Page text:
Under such conditions, all attempts to reconstruct the properties of the earliest forms of human language are bound to remain unverifiable and speculative. An example of such unverifiable speculation is offered by the theory of Andrew Carstairs-McCarthy, who regards the clause as an analogy to the syllable, and morphology as a derivative of allomorphy. A more likely, though equally unverifiable, evolutionary sequence of the principal components of language would be: lexicon
However this may be, it is important to realise that the lack of morphology, including allomorphy, in some languages does not represent an archaic survival, but rather simply a random typological feature. For instance, Classical Chinese represents a language type without morphology, but traces or elements of morphology are present in both pre-and post-Classical Chinese.
An outgrowth of the idea that modern languages preserve direct survivals from the earliest stages of human speech is the theory of universal grammar. In this framework, all natural languages are supposed to reflect an inherited grammatical faculty that is uniform for all languages and may have a genetic basis. As long as the existence of grammar genes or, for that matter, of universally valid grammatical "deep structures" has not been verified, there is no reason to believe that this view is correct. A good alternative is offered by the mirror system hypothesis developed by Michael Arbib and Michael Studdert-Kennedy, who identify human language, including sign language, as an extension of the neurophysiological mechanisms connected with manual grasping. This hypothesis is congruent with the fact that early hominids had material culture, such as stone tool-making, without necessarily having an articulated language of the modern type.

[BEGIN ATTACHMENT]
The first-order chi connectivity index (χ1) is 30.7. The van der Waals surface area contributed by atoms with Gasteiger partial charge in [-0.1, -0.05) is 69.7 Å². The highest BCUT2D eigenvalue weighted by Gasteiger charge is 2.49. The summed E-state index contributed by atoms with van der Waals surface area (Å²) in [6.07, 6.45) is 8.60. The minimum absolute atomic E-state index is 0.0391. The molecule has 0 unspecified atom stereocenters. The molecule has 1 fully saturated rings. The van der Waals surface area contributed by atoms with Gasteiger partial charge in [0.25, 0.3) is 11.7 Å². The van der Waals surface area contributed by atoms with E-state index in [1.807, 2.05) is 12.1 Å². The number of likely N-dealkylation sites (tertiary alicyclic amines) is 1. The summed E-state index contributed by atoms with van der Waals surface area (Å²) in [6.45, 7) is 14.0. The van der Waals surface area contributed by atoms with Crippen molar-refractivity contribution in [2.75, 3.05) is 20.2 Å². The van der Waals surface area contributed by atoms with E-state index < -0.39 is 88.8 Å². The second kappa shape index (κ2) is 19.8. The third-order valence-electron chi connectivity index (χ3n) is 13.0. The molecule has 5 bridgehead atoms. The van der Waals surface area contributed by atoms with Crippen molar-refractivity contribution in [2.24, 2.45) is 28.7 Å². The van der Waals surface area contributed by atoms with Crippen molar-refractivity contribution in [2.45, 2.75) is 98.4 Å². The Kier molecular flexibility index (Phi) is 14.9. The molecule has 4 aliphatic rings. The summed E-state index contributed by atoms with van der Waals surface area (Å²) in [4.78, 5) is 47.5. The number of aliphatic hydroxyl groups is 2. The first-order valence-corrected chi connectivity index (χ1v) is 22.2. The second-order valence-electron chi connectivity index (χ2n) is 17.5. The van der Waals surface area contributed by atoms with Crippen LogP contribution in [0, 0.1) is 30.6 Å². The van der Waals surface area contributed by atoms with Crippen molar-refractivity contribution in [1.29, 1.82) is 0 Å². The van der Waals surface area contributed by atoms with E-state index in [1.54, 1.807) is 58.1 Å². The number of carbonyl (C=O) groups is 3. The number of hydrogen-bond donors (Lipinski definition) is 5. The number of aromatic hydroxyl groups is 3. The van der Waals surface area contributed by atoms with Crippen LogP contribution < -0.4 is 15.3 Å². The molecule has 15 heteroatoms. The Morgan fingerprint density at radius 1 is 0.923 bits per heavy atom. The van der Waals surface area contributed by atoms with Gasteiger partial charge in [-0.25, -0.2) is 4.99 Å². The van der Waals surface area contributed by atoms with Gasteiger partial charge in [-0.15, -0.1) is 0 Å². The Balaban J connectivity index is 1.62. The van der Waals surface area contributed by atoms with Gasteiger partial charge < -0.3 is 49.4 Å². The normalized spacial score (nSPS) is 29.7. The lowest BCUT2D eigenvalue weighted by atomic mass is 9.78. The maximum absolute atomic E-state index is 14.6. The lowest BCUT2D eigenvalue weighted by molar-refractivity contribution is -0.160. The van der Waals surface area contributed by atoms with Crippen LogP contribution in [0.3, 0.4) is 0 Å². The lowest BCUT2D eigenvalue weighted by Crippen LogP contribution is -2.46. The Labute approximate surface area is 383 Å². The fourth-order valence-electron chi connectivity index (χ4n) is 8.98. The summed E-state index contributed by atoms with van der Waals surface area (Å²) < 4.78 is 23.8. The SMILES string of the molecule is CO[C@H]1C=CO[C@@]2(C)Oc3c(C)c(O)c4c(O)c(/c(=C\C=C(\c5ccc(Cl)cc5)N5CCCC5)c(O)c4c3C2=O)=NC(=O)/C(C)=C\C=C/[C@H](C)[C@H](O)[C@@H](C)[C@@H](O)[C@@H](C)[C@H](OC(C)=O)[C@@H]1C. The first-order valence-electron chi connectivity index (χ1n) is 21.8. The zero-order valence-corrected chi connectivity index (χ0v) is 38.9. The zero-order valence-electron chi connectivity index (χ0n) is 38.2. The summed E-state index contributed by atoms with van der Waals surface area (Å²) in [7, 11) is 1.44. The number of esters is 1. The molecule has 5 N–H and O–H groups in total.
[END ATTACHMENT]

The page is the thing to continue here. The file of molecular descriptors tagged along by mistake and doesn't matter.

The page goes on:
Although the existence of linguistic universals is highly controversial, it is interesting to note that the continuing wave of linguistic extinction in the world is leading to a decreasing linguistic diversity and, hence, to an increasing similarity of the remaining languages. It seems to be a fact that many exotic structural features such as the dual and the ergative are vanishing today simply because the languages that have them are being lost.
This aspect of linguistic evolution, which may ultimately result in the degradation of mankind into a single huge speech community speaking a uniform language - perhaps a future form of English - is not much discussed in this volume, but it deserves to be remembered when we think of the origins of human language. Diversity has been a guarantee of evolutive success in the biological world, and it is also probably so in the world of languages.
Juha Janhunen is professor and chair of East Asian languages and cultures, University of Helsinki, Finland.
Language Origins: Perspectives on Evolution
Editor - Maggie Tallerman
Publisher - Oxford University Press
Pages - 426
Price - £65.00 and £24.99
ISBN - 0 19 9903 9 and 9904 7